Second, your team will create an OpenLab Project Site for your team’s website. This is a WordPress-based site similar to our course site, but you will have control over how it looks and feels. Follow these directions to create your Project Site, and refer to these guides to customize your Project Site with your own content. We will walk through creating a site during tonight’s class. Your site should have some customization (e.g., changing the header image and changing the theme), and the content that you add should be presented across pages linked from the site’s menu (e.g., Introduction, Problem, Solutions, About). Think of your website as an online summary of the writing that you’ve done in your report. The website makes the main points easy to read and digest. You should include a link to your full report in the introduction. For example, you can write: “This website presents a summary of the report titled “Our Awesome Report,” which was prepared for an assignment in Prof. Ellis’ ENG2575 class.” Select the title of your report and add a link to your Google Doc’s sharable link.

Third, in addition to giving your presentation on the last day of class on Dec. 17, your team will create one post on our OpenLab site. In general, follow these directions for creating your post, but make one change: go to Document > Categories > Student Work > check “Collaboration Project.” The title of your post should be: “Collaborative Project: Title of Your Report.” In the body of your post, write it in a memo format like this:

TO: Prof. Ellis
FROM: All team members' names
DATE: Dec. 17, 2019
SUBJECT: Collaborative Project: Your Report's Title

Write one short paragraph summarizing your project's problem and identified solutions.

Below we are including links to our project deliverables:

REPORT, Your Report's Title > link to your research report Google Doc's sharable link
PRESENTATION > link to your Google Slides' sharable link
WEBSITE > link to your OpenLab Project Site's URL (note: the URL should be to your Project site, not your Project Profile--if the directory "groups" is in your URL, then you are on the Project Profile. Click the Visit Project Site link to go to your Project Site)
REPORT ON COLLABORATION > link to your report on collaboration Google Doc's sharable link

Double check your links and then click Publish and then click Publish on the screen that pops up. Have another teammate verify that the post is published on our OpenLab site and click all four links to verify that they work and open the correct documents. If anything is wrong, the team member who created the Submission Post can click the title of the post, scroll to the bottom and click “Edit,” make the necessary changes, and then click “Update” in the upper right corner.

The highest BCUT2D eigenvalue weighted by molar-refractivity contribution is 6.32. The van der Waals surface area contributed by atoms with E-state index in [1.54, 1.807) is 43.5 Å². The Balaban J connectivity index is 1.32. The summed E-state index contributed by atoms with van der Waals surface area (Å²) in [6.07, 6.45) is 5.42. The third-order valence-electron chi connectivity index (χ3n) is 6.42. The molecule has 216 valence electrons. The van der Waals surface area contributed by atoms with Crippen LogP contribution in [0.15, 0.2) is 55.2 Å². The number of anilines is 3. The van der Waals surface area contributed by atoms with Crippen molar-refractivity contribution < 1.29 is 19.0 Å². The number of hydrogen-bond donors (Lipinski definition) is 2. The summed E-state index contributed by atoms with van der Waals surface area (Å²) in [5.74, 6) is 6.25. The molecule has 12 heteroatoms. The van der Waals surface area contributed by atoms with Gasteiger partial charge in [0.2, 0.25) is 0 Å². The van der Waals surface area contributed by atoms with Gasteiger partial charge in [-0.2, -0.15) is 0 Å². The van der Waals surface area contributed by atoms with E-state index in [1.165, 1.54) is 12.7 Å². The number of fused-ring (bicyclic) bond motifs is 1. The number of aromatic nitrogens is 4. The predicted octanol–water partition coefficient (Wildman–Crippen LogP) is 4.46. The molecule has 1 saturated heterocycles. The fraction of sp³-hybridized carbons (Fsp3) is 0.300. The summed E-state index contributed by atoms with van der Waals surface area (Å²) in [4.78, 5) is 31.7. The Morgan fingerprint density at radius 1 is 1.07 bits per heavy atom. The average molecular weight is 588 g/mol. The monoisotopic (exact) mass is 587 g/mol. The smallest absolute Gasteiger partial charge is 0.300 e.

Finally, we will discuss all of this during class tonight. Take that opportunity to ask Prof. Ellis questions. Email Prof. Ellis with questions after class. He is available by appointment with individuals or teams, too (time permitting). Also, we can resolve last minute issues during our last class either before or after the presentations are completed.

Project: Collaboration, Presentation

We’ll talk about other elements of the presentation, which I will include below following discussion:

7 to 10 minutes

1 page, double-spaced = 2-2.5 minutes reading time

3-5 pages, double spaced = 7-10 minutes spoken presentation material

Scripts are okay—printed, not handwritten.

Use Google Slides (for collaborative writing and getting a sharable link to submit your work)

Images that you use must be your own

No text-heavy or many bulleted list text

Let the slidedeck anchor what you have you to say.


Project: Collaboration, Research Focus on Problem and Solutions

Remember that your project should first identify a problem of a scientific or technical nature.

Your research using the library, other sources, and primary research with interviews and surveys, should explore what the problem is, how it came to be a problem, what is its history, and what is its context (what does it impact, relate to, etc.).

The next phase of your research should focus on solutions to the problem. Of course, you need to understand the problem well before delving too deeply into possible solutions, so do research on the problem first. Then, armed with that knowledge, research possible solutions to the problem.

The results section should present the facts/quotes/figures from your research. The discussion section should talk about what these mean and how they related to one another (you can combine the results and discussions sections if your team would like to do so–just label it as such). Conclusions establishes why your research is important–why is the problem and its solutions important? Finally, recommendations are your synthesis of the problem and solutions into actionable recommendations that should be implemented, based on your research and expertise, to solve the problem.